The objective is to provide valuable ground-truthing data for satellite instrument calibration/validation. Related initiatives include the establishment of a new snow and ice classification working group and establishment of a sea-ice data portal at the Australian Antarctic Data Centre.

Ice sheets, ice masses

The world’s ice sheets, ice shelves, ice caps and glaciers store most of the world’s freshwater. Their response to climate variability and change are now being documented through enhanced in situ and satellite observation and monitoring and weather, climate and process modelling. The stability of these ice masses, their changing surface characteristics and runoff patterns and their ultimate contribution to sea-level rise is a particular focus of IPY.

The GIIPSY project noted above will make an essential contribution through new and continuing satellite acquisitions over the ice masses of the polar regions. For example, for the first time, there will be: one summer and one winter Synthetic Aperture Radar (SAR) snapshot of the polar ice sheets, glaciers and ice caps for documenting ice-surface physical parameters; pole-to-coast multi-frequency for Interferometric Synthetic Aperture Radar (InSAR) measurements of ice-surface velocity and repeated X-band InSAR topography for detecting local changes in ice-sheet elevation associated with motion of subglacial water.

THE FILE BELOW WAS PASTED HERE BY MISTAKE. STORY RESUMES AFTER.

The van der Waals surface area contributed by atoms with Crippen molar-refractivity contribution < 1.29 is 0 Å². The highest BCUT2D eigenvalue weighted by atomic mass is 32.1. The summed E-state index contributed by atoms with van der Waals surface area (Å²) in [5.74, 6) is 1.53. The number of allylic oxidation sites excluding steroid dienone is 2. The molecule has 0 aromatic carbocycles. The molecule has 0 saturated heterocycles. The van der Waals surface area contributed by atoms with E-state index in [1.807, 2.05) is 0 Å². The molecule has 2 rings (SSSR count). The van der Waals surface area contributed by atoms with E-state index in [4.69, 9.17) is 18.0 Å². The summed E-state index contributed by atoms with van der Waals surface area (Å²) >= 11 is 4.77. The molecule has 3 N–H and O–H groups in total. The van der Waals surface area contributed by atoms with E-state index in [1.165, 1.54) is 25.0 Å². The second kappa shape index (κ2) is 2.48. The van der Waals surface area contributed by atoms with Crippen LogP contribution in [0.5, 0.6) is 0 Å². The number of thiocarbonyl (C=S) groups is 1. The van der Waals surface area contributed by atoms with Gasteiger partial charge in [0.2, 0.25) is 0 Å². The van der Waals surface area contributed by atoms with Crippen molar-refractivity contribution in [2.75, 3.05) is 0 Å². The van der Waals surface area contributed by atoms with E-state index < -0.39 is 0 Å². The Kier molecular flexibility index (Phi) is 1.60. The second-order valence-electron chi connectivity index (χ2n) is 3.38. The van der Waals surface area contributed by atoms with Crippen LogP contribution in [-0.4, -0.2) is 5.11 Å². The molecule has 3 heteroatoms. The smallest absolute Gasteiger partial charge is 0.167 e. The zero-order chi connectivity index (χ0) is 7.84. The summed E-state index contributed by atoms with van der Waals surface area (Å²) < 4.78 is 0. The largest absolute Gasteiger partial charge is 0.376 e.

Continuing studies will offer new knowledge of volume change, melt extent and mass balance. An example of the latter is the project on ice and snow mass change of Arctic and Antarctic polar regions using satellite gravimetry from the Gravity Recovery and Climate Experiment (GRACE). The project will map for the first time the time variations of loss/gain of ice mass observed by GRACE, in response to climate change. This will provide monthly time series and geographical maps of the integrated variations of mass over large remote regions such as the Antarctic and Greenland, which can then be further expressed in terms of sea-level contribution.

There are many projects in and around Greenland and the Antarctic that will contribute to a better understanding of the current and past climate system of the polar regions and the Earth. The Antarctic Surface Accumulation and Ice Discharge project makes use of the unique focus of IPY cooperation to synthesize, collect, analyse and produce comprehensive datasets on the spatial and temporal patterns of accumulation of snow and the perimeter discharge of ice from the Antarctic ice sheet. It will build on past efforts and stimulate new ones:

  • To be able to represent the spatial and temporal variability of Antarctic accumulation at an unprecedented level of detail;
  • To compare new surface velocity data with the previous large-scale mapping of ice speed, and isolated older measurements, to provide useful indications of the temporal variation of ice discharge and grounding line position along large portions of the Antarctic’s grounded perimeter; and
  • To determine ice thickness at the grounding line to complete the calculation of ice discharge: what is happening at the edge of the ice sheets is critical to understanding stability and sea-level change.